LAS VEGAS: Security firm iSec Partners has declared Apple's OS X Server platform unfit for secure business use owing to the possibility of targeted advanced persistent threat (APT) attacks on Mac systems.
ISec's Alex Stamos said that, while individual Mac systems could be secured, underlying vulnerabilities in the platform’s networking protocol make OS X Server networks easy to compromise.
"Run your Macs as little islands on a hostile network. Once you turn on the administrator stuff, once you install OS X Server, you are toast," he told attendees.
The problem lies in the way OS X networks handle authentication protocols. Researchers explained that the protocols could be harvested and cracked offline with 'brute force' methods.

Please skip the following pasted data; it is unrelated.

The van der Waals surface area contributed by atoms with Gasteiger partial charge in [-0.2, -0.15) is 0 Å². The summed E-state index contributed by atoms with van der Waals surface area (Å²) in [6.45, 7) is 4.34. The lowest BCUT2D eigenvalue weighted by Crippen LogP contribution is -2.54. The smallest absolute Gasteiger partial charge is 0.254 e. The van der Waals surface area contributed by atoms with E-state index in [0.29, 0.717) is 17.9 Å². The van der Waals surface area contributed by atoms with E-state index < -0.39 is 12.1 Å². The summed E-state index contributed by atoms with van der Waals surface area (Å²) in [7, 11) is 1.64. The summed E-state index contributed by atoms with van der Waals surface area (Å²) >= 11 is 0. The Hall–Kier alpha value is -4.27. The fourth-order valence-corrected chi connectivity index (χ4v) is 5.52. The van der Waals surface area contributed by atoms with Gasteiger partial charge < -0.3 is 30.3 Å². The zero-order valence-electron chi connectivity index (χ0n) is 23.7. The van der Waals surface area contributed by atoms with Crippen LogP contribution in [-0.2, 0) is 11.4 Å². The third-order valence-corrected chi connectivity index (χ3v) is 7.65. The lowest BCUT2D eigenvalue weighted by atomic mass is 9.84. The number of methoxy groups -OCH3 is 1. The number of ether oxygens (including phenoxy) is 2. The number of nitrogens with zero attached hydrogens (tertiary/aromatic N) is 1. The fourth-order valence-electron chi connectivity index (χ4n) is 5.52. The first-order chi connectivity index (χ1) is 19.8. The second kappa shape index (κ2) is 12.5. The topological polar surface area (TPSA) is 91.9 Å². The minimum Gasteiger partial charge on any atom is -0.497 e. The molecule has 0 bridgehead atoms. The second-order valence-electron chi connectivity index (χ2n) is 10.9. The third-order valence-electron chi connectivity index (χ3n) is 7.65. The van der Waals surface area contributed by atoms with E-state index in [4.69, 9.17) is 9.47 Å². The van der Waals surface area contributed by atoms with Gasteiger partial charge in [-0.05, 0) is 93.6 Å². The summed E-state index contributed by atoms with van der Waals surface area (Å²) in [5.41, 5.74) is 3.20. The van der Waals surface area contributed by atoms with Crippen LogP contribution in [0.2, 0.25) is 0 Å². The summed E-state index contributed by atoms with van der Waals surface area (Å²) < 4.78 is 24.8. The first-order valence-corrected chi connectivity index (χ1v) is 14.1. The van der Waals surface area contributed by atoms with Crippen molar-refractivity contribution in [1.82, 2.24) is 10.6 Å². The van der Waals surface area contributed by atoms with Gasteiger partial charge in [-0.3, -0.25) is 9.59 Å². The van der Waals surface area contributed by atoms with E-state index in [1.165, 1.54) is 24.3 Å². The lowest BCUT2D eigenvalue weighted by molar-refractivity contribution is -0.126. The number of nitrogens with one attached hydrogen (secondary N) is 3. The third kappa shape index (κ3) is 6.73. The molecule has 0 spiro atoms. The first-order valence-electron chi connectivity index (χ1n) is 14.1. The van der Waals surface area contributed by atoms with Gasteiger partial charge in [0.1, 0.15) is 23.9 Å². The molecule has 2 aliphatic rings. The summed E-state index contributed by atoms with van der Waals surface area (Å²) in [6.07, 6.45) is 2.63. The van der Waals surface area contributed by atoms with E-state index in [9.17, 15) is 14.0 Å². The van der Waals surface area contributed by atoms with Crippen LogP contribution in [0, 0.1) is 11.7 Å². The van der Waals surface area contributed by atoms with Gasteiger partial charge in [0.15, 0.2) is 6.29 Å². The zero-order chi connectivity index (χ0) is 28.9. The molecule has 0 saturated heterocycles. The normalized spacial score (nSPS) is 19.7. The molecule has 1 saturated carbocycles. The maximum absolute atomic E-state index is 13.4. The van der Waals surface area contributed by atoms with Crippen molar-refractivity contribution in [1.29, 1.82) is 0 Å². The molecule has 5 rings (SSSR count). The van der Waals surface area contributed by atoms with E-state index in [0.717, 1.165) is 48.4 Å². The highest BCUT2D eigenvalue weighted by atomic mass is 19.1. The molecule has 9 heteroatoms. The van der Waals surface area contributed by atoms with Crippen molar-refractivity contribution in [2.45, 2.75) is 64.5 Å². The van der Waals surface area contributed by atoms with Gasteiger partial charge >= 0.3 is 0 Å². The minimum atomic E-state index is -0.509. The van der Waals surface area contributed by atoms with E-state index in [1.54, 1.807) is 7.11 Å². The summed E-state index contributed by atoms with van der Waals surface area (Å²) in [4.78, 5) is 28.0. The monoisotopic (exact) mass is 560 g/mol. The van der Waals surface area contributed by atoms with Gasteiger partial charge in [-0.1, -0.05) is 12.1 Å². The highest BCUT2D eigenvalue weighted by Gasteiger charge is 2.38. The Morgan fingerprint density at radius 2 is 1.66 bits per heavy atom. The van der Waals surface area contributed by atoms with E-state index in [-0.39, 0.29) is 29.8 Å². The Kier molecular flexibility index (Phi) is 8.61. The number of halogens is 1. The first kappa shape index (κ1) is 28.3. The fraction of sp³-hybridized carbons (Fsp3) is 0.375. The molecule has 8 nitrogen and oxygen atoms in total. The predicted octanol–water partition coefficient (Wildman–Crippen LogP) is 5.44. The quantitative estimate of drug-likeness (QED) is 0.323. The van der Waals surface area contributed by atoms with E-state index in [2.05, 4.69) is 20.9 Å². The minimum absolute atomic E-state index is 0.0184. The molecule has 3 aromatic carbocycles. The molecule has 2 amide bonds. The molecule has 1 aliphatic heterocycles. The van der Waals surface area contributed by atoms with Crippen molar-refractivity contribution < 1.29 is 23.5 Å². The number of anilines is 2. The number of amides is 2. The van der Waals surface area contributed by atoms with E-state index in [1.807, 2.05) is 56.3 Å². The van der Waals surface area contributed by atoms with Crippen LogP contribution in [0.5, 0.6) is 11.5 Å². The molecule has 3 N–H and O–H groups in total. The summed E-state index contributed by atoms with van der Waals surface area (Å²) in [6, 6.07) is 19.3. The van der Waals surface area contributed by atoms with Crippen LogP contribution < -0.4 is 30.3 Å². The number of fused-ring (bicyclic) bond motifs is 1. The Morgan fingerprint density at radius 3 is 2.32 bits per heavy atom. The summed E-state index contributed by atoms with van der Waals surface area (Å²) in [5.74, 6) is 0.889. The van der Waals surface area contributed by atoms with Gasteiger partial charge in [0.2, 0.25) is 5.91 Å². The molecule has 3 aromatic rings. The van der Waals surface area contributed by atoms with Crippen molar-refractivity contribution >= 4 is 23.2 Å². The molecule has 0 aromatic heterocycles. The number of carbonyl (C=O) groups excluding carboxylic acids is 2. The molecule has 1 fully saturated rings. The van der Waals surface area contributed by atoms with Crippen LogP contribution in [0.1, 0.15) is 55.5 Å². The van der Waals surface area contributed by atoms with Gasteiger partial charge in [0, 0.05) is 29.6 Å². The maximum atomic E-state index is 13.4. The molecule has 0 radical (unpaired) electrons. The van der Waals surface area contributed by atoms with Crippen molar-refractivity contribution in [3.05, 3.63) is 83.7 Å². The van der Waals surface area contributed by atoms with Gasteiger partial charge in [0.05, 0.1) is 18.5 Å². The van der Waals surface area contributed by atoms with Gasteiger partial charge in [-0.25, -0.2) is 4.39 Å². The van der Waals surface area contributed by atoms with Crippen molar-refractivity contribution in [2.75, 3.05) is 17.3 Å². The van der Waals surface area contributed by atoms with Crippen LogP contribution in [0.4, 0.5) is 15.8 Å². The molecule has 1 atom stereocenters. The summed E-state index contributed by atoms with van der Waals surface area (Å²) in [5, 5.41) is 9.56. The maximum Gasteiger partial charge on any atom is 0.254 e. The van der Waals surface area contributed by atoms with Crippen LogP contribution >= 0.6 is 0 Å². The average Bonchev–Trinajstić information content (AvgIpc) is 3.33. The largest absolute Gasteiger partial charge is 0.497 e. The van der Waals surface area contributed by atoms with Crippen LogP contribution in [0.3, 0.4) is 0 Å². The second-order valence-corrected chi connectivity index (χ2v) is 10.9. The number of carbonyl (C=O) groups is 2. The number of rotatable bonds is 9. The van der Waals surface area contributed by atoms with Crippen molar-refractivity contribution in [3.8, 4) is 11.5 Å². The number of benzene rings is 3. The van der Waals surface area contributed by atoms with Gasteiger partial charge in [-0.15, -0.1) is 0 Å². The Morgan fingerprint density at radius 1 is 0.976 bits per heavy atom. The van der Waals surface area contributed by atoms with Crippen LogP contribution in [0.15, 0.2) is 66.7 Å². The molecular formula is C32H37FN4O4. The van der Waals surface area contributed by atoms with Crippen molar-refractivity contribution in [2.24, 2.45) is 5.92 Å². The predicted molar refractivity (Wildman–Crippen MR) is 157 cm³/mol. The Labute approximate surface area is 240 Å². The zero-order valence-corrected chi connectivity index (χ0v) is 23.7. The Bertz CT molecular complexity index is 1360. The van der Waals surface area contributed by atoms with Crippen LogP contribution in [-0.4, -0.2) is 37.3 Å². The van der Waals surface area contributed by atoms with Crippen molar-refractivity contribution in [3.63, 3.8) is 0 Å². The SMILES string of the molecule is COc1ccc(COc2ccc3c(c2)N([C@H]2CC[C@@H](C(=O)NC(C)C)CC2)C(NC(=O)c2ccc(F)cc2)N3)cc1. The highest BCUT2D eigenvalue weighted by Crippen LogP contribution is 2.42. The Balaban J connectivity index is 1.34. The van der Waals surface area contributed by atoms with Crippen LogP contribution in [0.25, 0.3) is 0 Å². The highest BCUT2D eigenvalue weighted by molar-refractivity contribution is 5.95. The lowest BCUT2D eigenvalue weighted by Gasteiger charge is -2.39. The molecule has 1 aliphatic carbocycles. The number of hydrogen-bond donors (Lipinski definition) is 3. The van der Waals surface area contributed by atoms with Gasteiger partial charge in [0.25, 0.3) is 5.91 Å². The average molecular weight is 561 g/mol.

ISec presented the results of a test in which an Apple network could be breached through a targeted attack on an end-user system. From there, researchers were able to run a local DNS attack to harvest credentials and obtain administrator access to a network and compromise all devices.
"It is just two notches above trivial to escalate your privileges to become an administrator on most Mac networks," said Stamos.
However, iSec praised Apple on advancements in many other areas, saying that, when stacked up with Windows 7 systems, OS Lion matches Microsoft in areas such as local privilege escalation and anti-exploit protection.
Despite recent high-profile outbreaks, Mac OS users have generally been far less prone to malware attacks than their Windows counterparts. But this may actually make Mac users more likely to fall for the targeted techniques used to gain a foothold in APT operations.
"Mac users have been trained to feel safe for a very long time, and Apple’s marketing isn't really helping," said iSec researcher Paul Youn.
"If Stuxnet has taught us anything it is that any system can be infected with malware."
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